Tag Archives: game and gaming

Fleet Battle School: Innovative Ideas through Wargaming

102. “In the transition from the era of sail to an era of war in three dimensions, great importance, and often inordinate value, has been attached to material developments. Material represents means and not the end. A nineteenth century sailor would be bewildered in a modern warship, but regardless of the appearance of ships, there is one element, the most important of all, that remains unchanged – the man himself. Human nature in all the changing years has altered but little. It is the human element in warfare which may, if understood by the commander, prove to be the only way of converting impossibility into a successful reality. With trained men and proper materials, the commander’s task is reduced to the preparation of good plans. A force inferior in material potency may, due to the moral resources of its men, prove superior in naval strength.”
FTP 143(A), War Instructions, 1944

In the recent years of Pax Americana, we have gotten accustomed to the technological superiority of the United States. However, wars are not fought by gadgets, platforms and systems, they are fought by people. The people of the United States have developed this country and built its success not on a foundation of simply inventing new technology, but on innovative and disruptive ways to use it. The carrier and the submarine were not game-changing in their technology alone, but in how they were employed in a systematic campaign of strategic constriction through striking from great distance, island-hopping to secure bases and commerce destruction resulting in decisive victory. RADAR was a technology employed by a number of nations in World War Two, but the British early-warning system employed it through a novel concept of coordinated interception to successfully defend their island. In this same tradition, Fleet Battle School enables players to experiment with various “generations” of technological capability, indicative of what is available today and in the near future to discover not just what technological capabilities are valuable in a given situation, but how it can be used in new ways to be particularly devastating.

To this end, the CNO’s Rapid Innovation Cell (CRIC) developed a wargame which could be used to experiment with new technologies and innovative tactics. The Fleet Battle School game was intended to be a wargame which would enable the crowd-sourcing of ideas, an idea which project lead Jason Chuma has previously discussed on the CIMSEC website. To reach this end, the team focused on creating a game (based on a design by Paul Vebber) which would abstract a number of the characteristics used in professional wargames to create a system which is both easy to use and would portray general relationships present in a real conflict.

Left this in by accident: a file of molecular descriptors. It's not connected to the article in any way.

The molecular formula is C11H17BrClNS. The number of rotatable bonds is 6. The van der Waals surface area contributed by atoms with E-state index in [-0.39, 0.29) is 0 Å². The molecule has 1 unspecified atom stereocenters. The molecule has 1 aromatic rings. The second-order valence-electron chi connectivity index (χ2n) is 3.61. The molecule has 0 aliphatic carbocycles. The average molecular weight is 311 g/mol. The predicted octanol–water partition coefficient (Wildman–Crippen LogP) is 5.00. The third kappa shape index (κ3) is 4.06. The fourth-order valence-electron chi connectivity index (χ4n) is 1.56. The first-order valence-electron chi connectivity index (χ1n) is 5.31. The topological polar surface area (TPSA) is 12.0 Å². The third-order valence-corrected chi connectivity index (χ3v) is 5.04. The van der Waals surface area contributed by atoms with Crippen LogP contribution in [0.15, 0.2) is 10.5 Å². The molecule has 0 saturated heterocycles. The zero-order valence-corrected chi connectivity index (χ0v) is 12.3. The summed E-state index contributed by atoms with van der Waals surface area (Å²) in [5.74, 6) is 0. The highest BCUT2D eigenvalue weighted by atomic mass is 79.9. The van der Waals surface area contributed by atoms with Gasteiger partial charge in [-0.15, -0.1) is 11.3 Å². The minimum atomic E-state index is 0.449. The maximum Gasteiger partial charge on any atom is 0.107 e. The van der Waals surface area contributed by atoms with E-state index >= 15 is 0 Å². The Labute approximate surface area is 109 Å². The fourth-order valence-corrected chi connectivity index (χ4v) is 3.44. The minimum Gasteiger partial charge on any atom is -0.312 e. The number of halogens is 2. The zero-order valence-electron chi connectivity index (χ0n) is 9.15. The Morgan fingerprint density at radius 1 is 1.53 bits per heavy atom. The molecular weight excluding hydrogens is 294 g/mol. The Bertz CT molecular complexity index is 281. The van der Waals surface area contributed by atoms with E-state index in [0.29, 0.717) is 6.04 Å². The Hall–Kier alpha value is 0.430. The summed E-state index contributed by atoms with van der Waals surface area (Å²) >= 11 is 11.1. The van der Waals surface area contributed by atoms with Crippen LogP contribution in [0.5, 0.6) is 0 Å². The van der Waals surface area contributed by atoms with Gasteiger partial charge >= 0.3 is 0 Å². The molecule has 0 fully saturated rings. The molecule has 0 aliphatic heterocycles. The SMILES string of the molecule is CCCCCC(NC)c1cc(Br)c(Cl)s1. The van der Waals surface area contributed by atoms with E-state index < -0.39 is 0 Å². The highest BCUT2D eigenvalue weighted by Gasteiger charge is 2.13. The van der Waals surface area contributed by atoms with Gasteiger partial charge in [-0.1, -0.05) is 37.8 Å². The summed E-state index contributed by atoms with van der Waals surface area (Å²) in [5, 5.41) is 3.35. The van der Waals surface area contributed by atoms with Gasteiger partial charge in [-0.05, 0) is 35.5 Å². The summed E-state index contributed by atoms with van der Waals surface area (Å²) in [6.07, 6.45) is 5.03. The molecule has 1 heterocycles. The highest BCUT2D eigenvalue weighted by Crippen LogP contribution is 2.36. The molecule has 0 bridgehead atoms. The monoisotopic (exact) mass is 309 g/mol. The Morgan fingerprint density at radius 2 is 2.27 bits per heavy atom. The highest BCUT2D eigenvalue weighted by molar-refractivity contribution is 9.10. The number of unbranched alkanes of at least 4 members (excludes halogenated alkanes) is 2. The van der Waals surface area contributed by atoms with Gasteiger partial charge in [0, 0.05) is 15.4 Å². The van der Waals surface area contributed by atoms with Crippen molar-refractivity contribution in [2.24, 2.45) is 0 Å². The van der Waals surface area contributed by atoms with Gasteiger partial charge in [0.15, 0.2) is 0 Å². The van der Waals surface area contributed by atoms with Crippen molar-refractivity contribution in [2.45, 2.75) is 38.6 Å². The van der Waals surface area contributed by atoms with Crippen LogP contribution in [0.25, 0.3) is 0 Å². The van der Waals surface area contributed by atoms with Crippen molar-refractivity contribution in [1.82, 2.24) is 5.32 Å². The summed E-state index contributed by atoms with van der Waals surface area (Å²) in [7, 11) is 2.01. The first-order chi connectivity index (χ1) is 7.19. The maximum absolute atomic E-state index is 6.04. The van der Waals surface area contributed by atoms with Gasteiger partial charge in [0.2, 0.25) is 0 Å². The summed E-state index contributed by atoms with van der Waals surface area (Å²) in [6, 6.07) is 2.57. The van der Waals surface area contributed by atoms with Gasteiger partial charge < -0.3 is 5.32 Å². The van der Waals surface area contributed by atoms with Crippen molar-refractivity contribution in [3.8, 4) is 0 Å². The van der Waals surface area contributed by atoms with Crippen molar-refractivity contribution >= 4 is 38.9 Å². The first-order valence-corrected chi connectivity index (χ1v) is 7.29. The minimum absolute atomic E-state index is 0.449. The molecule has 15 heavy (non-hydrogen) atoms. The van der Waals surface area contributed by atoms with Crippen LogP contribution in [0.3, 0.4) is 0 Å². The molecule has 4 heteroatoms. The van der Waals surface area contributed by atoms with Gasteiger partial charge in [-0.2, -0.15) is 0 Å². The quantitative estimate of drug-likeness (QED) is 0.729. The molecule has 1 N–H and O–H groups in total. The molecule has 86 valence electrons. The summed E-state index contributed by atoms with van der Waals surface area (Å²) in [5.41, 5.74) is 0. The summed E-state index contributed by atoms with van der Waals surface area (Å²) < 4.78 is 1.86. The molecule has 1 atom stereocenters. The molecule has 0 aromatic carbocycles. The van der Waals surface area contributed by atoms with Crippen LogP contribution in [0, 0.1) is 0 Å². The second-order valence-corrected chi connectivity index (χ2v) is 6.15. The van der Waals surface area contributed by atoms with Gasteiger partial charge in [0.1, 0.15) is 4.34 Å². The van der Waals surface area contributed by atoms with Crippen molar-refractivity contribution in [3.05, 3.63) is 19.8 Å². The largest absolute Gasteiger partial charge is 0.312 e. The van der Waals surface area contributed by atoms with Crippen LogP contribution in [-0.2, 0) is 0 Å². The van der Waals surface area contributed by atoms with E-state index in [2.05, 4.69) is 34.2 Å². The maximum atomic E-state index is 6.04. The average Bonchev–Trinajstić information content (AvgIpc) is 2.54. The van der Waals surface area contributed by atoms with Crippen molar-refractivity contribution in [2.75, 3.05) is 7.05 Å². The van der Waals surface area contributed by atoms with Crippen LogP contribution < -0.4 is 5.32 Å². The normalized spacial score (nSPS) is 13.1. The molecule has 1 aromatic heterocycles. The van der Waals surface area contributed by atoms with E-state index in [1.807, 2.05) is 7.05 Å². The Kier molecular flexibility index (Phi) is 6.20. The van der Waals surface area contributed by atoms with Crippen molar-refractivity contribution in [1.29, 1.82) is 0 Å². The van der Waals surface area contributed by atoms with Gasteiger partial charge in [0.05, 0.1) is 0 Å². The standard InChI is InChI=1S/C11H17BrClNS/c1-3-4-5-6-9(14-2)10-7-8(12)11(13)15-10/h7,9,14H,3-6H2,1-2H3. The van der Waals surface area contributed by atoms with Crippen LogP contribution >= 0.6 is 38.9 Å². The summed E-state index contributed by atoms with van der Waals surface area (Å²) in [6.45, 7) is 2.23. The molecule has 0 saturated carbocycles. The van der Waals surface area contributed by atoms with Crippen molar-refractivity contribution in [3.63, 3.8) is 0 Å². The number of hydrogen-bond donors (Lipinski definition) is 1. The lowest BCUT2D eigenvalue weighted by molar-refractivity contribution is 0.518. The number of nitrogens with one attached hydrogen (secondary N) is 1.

Most professional naval wargames are designed with a high level of fidelity. This fidelity within the “black box” of computer simulation hides the intricate interaction between weapons and targets. While this eases the burden of a steep “learning curve” to play the game and helps staffs exercise the detailed planning required to conduct complex naval operations, the lack of transparency results in little insight into why and how the result of executing the plan emerges. Fleet Battle School is not intended to be one of these games. It is a game designed to focus on the decisions which a commander would make to employ forces and allow players to experiment with how different decisions affect the outcomes of battle in a transparent manner. Thus, while Fleet Battle School has a combat system which is based on general relationships gleaned from naval warfare studies, engagements are resolved through a series of dice rolls based on incremental ‘capability levels’ attributed to the various platforms probability of successful engagement within and between domains represented in the game. Having access to the “combat results table” that indicates general probability of success of interactions between the various “capability levels”, the commander has knowledge of the general risk he accepts by pursuing a given course of action.

1277. “While no one can predict with certainty in advance the manner in which an action will be fought, particularly on the part of the enemy, it is imperative, if coordinated action is to take place and if effective results are to be obtained, that the officer in command indicate his intentions and direct the units of his command. He endeavors to impose his plan upon the enemy. He has a definite intention to win by employing a definite method. Indecision on the part of the officer in command creates indecision and inaction in his command and invites disaster. An action begun with the declared intention to bring about an attainable result in a specified way gains the initiative.”